|Trail Highlights:||Lake views; mountain views; waterfall; wildflowers
|Round-trip Distance:||8.20 miles / 13.20 km
|Required Pass:||Northwest Forest Pass or equivalent for national recreation sites
|Additional Trail Info: ||Directions, general conditions, trip reports, etc.
|Note:||This trail is currently closed for logging later this year on privately-owned land around part of the trail. Forterra, a regional organization that partners with local communities to manage land sustainably, has offered to purchase the private land and minimize the impact of logging, but must have the funds to do so by October 30, 2017. To donate and learn more, go to its page at "Save the Lake Serene Trail."
Snow gathered at the foot of Mount Index patterns Lake Serene’s shoreline in spring and early summer. Lake Serene Trail, July 04, 2009.
The popular trail to Lake Serene leads to a snow-lined lake pooled just beneath Mount Index’s imposing cliffs. Along the way, a short side trail offers a spray-in-your-face encounter with a massive waterfall on Bridal Veil Creek as it makes its swift descent from the lake. Bridal Veil Falls‘ impressive height is a clue to the effort required in reaching its source, as Lake Serene lies above and far beyond sight. Past the falls’ side trail, the main trail climbs consistently and steeply, rendering it a strenuous hike for many. That said, the trail is well-maintained and, with a pleasant woodland wayside, unusual wildflower accents, and increasing views of the Skykomish Valley below, offers plenty to enjoy during rest stops. Expect the company of other hikers, as this trail is one of the most popular in the area. For a less peopled experience, try visiting on a weekday.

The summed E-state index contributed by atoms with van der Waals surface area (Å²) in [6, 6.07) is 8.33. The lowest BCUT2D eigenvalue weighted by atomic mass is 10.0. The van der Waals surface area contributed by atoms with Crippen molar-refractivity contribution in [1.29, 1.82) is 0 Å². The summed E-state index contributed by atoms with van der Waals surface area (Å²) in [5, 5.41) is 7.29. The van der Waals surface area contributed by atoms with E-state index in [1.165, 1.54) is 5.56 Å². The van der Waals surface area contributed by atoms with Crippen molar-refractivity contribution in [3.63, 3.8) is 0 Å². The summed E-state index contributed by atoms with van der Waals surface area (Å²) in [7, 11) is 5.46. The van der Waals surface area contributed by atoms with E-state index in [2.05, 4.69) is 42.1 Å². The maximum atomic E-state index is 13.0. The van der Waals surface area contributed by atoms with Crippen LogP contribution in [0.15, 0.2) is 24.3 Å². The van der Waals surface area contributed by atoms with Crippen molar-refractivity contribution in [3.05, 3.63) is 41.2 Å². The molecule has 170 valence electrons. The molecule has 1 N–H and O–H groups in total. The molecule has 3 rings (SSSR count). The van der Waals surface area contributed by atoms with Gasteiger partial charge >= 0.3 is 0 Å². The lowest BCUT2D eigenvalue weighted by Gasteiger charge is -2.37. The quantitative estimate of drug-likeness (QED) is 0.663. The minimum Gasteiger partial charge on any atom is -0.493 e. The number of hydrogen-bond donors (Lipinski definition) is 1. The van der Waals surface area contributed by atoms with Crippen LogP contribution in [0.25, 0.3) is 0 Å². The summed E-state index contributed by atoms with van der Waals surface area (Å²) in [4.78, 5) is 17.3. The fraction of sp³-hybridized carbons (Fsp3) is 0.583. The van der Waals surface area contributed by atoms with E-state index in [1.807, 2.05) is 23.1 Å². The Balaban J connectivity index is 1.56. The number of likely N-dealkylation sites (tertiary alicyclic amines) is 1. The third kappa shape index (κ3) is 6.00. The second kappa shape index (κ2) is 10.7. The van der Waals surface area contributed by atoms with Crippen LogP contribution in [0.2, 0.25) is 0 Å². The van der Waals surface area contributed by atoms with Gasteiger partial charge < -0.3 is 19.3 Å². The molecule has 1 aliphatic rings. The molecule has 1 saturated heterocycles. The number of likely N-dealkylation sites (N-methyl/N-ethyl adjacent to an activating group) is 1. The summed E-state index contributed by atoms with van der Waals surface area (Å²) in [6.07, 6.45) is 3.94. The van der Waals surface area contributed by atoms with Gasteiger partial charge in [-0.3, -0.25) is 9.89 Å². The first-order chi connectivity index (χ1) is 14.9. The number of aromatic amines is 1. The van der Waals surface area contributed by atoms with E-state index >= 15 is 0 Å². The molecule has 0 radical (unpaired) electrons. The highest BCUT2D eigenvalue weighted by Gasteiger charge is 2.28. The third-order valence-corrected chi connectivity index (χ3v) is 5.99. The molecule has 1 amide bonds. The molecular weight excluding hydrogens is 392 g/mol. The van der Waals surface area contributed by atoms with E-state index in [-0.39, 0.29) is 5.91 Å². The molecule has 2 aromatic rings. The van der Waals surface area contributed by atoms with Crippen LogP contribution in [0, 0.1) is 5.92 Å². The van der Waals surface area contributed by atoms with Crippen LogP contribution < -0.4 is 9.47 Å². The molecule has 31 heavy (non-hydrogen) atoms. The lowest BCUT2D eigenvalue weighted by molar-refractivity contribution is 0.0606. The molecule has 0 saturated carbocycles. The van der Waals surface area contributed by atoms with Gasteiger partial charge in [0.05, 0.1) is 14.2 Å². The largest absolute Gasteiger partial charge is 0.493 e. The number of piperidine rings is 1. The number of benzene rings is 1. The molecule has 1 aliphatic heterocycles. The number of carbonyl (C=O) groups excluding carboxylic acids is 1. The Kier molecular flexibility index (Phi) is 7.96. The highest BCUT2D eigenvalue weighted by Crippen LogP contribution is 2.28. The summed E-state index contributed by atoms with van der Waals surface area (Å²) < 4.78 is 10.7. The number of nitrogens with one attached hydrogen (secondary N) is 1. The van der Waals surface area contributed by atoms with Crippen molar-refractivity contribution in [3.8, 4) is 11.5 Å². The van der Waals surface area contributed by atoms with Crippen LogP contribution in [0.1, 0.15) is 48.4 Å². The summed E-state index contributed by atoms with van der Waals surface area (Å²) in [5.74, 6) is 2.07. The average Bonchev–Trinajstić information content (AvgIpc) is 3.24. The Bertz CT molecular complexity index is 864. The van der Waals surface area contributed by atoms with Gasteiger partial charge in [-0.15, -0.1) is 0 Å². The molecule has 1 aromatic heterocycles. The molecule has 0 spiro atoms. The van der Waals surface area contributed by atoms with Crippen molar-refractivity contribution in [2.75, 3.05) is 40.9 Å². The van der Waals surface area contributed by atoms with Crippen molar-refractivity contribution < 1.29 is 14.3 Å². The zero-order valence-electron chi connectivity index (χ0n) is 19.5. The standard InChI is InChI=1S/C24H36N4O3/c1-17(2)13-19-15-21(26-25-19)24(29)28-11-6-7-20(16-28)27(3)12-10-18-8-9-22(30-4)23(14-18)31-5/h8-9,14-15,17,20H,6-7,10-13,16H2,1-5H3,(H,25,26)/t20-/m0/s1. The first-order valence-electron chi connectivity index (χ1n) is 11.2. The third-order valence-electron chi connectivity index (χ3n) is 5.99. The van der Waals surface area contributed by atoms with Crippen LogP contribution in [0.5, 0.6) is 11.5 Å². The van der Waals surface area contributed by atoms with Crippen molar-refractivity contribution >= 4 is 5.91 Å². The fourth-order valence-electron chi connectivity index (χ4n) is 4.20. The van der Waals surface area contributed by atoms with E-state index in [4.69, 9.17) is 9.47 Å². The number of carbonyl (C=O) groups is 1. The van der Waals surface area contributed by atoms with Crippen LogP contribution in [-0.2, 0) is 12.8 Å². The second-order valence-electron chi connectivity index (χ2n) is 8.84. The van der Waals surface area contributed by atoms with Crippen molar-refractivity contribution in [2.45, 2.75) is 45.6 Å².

At its lower elevations, the trail climbs through airy, mostly deciduous forest. Lake Serene Trail, August 29, 2016.
Approximately 1.70 miles/2.70 km from the trailhead, a steep, half-mile/0.80-km side trail leads to Bridal Veil Falls, where Lake Serene’s waters spill in ribbons down a 205-foot/62.50-meter cliff. Incredibly, the visible portion of the falls is neither the entire nor even tallest portion of the falls, which has a total height of 1,291 feet/393 meters. Lake Serene Trail, August 29, 2016.
Beyond the side trail to Bridal Veil Falls, the wayside transitions to mostly evergreen forest and the main trail begins its steep ascent, aided by a series of stair steps. Lake Serene Trail, August 29, 2016.
A few wildflowers make frequent appearances along the trail. In the moist lowland woodland near the trailhead, look for the Dr. Seuss-like blooms of the cape jewelweed, or, spotted touch-me-not (Impatiens capensis) (top left photos). As the trail climbs, sprays of brookfoam (Boykinia sp.) (lower left) and fireweed (Chamerion angustifolium) (right) cheer the wayside. Lake Serene Trail, July 31, 2017 and August 29, 2016.
From boulder-strewn forest clearings near the lake, views stretch across the Skykomish River Valley below. Lake Serene Trail, July 31, 2017.
As the trail nears Lake Serene, Mount Index’s many rough-hewn spires loom above. Lake Serene Trail, July 31, 2017.
A haphazard, yet sturdy footbridge leads across Lake Serene’s outlet to Bridal Veil Creek. Lake Serene Trail, July 31, 2017.
Just beyond the footbridge at the lake’s outlet, a short bootpath leads right to an overlook with a view soaring out to the North Cascades, topped by Keyes and Monte Cristo peaks on the far horizon. Lake Serene Trail, July 31, 2017.
Mount Index’s rugged, often cloud-writhen spires rise dramatically above Lake Serene. Lake Serene Trail, July 27, 2011.
Across the feet of Mount Index, snow often lingers into summer, combining with its own reflection to create abstract patterns along the lakeshore. Lake Serene Trail, July 04, 2009.
The trail ends on the large “Lunch Rock” overlooking the lake. Lake Serene Trail, July 31, 2017.